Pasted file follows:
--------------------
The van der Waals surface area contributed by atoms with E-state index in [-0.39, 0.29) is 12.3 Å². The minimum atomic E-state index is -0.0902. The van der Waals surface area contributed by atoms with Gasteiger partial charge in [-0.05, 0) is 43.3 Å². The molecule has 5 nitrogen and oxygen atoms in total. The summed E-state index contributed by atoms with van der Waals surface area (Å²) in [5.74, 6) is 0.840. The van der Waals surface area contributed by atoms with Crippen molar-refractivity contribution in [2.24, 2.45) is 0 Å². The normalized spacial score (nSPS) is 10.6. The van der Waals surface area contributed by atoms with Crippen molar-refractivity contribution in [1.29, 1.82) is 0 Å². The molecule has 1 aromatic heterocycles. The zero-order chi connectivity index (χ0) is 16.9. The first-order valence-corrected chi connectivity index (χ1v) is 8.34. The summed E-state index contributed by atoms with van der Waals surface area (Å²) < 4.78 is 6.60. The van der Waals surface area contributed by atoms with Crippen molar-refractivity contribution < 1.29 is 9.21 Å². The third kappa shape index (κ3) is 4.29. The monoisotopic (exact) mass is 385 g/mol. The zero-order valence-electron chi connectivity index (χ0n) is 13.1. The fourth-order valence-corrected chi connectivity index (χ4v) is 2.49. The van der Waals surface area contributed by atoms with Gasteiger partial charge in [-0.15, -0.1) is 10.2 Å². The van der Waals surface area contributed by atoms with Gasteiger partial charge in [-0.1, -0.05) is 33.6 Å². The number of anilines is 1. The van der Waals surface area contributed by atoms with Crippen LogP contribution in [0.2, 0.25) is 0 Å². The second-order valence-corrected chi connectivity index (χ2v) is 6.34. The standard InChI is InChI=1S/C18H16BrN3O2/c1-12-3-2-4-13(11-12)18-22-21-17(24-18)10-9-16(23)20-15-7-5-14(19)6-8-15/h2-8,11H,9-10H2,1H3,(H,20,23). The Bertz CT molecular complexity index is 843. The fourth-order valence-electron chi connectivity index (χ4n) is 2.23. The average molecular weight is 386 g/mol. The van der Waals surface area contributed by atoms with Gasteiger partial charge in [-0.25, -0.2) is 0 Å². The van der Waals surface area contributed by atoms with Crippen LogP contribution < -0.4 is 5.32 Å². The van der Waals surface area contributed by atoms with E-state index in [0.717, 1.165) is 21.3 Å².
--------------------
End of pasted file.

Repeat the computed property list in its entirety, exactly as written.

The van der Waals surface area contributed by atoms with E-state index in [-0.39, 0.29) is 12.3 Å². The minimum atomic E-state index is -0.0902. The van der Waals surface area contributed by atoms with Gasteiger partial charge in [-0.05, 0) is 43.3 Å². The molecule has 5 nitrogen and oxygen atoms in total. The summed E-state index contributed by atoms with van der Waals surface area (Å²) in [5.74, 6) is 0.840. The van der Waals surface area contributed by atoms with Crippen molar-refractivity contribution in [2.24, 2.45) is 0 Å². The normalized spacial score (nSPS) is 10.6. The van der Waals surface area contributed by atoms with Crippen molar-refractivity contribution in [1.29, 1.82) is 0 Å². The molecule has 1 aromatic heterocycles. The zero-order chi connectivity index (χ0) is 16.9. The first-order valence-corrected chi connectivity index (χ1v) is 8.34. The summed E-state index contributed by atoms with van der Waals surface area (Å²) < 4.78 is 6.60. The van der Waals surface area contributed by atoms with Crippen molar-refractivity contribution < 1.29 is 9.21 Å². The third kappa shape index (κ3) is 4.29. The monoisotopic (exact) mass is 385 g/mol. The zero-order valence-electron chi connectivity index (χ0n) is 13.1. The fourth-order valence-corrected chi connectivity index (χ4v) is 2.49. The van der Waals surface area contributed by atoms with Gasteiger partial charge in [-0.15, -0.1) is 10.2 Å². The van der Waals surface area contributed by atoms with Gasteiger partial charge in [-0.1, -0.05) is 33.6 Å². The number of anilines is 1. The van der Waals surface area contributed by atoms with Crippen LogP contribution in [0.2, 0.25) is 0 Å². The second-order valence-corrected chi connectivity index (χ2v) is 6.34. The standard InChI is InChI=1S/C18H16BrN3O2/c1-12-3-2-4-13(11-12)18-22-21-17(24-18)10-9-16(23)20-15-7-5-14(19)6-8-15/h2-8,11H,9-10H2,1H3,(H,20,23). The Bertz CT molecular complexity index is 843. The fourth-order valence-electron chi connectivity index (χ4n) is 2.23. The average molecular weight is 386 g/mol. The van der Waals surface area contributed by atoms with Gasteiger partial charge in [-0.25, -0.2) is 0 Å². The van der Waals surface area contributed by atoms with Crippen LogP contribution < -0.4 is 5.32 Å². The van der Waals surface area contributed by atoms with E-state index in [0.717, 1.165) is 21.3 Å².